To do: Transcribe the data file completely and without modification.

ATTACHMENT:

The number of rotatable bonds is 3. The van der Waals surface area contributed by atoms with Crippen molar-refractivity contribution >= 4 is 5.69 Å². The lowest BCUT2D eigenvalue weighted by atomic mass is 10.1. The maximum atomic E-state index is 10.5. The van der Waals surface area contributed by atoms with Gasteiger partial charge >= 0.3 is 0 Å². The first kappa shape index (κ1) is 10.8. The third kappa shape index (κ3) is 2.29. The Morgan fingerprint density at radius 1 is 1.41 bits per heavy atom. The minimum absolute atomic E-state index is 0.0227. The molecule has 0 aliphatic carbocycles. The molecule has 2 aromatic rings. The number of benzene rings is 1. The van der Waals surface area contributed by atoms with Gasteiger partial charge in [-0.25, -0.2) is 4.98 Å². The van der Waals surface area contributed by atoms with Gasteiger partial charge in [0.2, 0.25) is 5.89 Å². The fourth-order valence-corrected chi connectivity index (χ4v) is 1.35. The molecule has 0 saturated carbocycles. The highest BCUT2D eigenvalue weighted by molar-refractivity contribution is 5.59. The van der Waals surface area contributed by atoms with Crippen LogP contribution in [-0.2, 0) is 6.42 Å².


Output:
The number of rotatable bonds is 3. The van der Waals surface area contributed by atoms with Crippen molar-refractivity contribution >= 4 is 5.69 Å². The lowest BCUT2D eigenvalue weighted by atomic mass is 10.1. The maximum atomic E-state index is 10.5. The van der Waals surface area contributed by atoms with Gasteiger partial charge >= 0.3 is 0 Å². The first kappa shape index (κ1) is 10.8. The third kappa shape index (κ3) is 2.29. The Morgan fingerprint density at radius 1 is 1.41 bits per heavy atom. The minimum absolute atomic E-state index is 0.0227. The molecule has 0 aliphatic carbocycles. The molecule has 2 aromatic rings. The number of benzene rings is 1. The van der Waals surface area contributed by atoms with Gasteiger partial charge in [-0.25, -0.2) is 4.98 Å². The van der Waals surface area contributed by atoms with Gasteiger partial charge in [0.2, 0.25) is 5.89 Å². The fourth-order valence-corrected chi connectivity index (χ4v) is 1.35. The molecule has 0 saturated carbocycles. The highest BCUT2D eigenvalue weighted by molar-refractivity contribution is 5.59. The van der Waals surface area contributed by atoms with Crippen LogP contribution in [-0.2, 0) is 6.42 Å².